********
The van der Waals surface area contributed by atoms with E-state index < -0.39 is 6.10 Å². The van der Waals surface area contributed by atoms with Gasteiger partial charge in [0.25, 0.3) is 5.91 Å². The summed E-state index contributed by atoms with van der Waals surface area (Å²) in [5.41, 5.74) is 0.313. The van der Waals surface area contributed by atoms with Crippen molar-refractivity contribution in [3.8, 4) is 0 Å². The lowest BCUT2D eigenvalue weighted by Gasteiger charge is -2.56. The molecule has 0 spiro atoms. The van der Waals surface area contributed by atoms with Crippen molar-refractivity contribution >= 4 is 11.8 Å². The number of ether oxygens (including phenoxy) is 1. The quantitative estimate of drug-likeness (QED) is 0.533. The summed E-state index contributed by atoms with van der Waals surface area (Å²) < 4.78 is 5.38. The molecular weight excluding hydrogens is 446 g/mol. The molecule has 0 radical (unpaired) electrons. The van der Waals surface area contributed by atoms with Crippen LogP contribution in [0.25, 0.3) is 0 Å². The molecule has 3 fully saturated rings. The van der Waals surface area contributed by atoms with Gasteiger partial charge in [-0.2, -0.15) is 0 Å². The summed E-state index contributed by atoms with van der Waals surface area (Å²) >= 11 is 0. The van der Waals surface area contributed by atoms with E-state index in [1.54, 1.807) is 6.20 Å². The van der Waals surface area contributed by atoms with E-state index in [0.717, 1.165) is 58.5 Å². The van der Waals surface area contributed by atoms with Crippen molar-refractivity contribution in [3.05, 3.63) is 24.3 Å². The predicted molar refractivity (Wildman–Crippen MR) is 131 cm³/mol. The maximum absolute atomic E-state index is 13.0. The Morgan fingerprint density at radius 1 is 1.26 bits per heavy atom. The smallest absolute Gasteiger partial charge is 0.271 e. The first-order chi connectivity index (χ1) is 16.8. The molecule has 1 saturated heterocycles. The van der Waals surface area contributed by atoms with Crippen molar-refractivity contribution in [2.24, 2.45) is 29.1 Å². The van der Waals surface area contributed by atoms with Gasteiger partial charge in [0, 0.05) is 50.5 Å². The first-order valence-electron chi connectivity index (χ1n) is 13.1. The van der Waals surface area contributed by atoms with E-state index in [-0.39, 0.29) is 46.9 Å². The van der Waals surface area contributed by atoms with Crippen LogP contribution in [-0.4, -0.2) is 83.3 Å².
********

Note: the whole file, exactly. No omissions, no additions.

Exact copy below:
The van der Waals surface area contributed by atoms with E-state index < -0.39 is 6.10 Å². The van der Waals surface area contributed by atoms with Gasteiger partial charge in [0.25, 0.3) is 5.91 Å². The summed E-state index contributed by atoms with van der Waals surface area (Å²) in [5.41, 5.74) is 0.313. The van der Waals surface area contributed by atoms with Crippen molar-refractivity contribution in [3.8, 4) is 0 Å². The lowest BCUT2D eigenvalue weighted by Gasteiger charge is -2.56. The molecule has 0 spiro atoms. The van der Waals surface area contributed by atoms with Crippen molar-refractivity contribution >= 4 is 11.8 Å². The number of ether oxygens (including phenoxy) is 1. The quantitative estimate of drug-likeness (QED) is 0.533. The summed E-state index contributed by atoms with van der Waals surface area (Å²) < 4.78 is 5.38. The molecular weight excluding hydrogens is 446 g/mol. The molecule has 0 radical (unpaired) electrons. The van der Waals surface area contributed by atoms with Crippen LogP contribution in [0.25, 0.3) is 0 Å². The molecule has 3 fully saturated rings. The van der Waals surface area contributed by atoms with Gasteiger partial charge in [-0.2, -0.15) is 0 Å². The summed E-state index contributed by atoms with van der Waals surface area (Å²) >= 11 is 0. The van der Waals surface area contributed by atoms with E-state index in [1.54, 1.807) is 6.20 Å². The van der Waals surface area contributed by atoms with E-state index in [0.717, 1.165) is 58.5 Å². The van der Waals surface area contributed by atoms with Crippen molar-refractivity contribution in [3.05, 3.63) is 24.3 Å². The predicted molar refractivity (Wildman–Crippen MR) is 131 cm³/mol. The maximum absolute atomic E-state index is 13.0. The Morgan fingerprint density at radius 1 is 1.26 bits per heavy atom. The smallest absolute Gasteiger partial charge is 0.271 e. The first-order chi connectivity index (χ1) is 16.8. The molecule has 1 saturated heterocycles. The van der Waals surface area contributed by atoms with Crippen molar-refractivity contribution in [2.24, 2.45) is 29.1 Å². The van der Waals surface area contributed by atoms with Gasteiger partial charge in [0, 0.05) is 50.5 Å². The first-order valence-electron chi connectivity index (χ1n) is 13.1. The van der Waals surface area contributed by atoms with E-state index in [-0.39, 0.29) is 46.9 Å². The van der Waals surface area contributed by atoms with Crippen LogP contribution in [-0.4, -0.2) is 83.3 Å².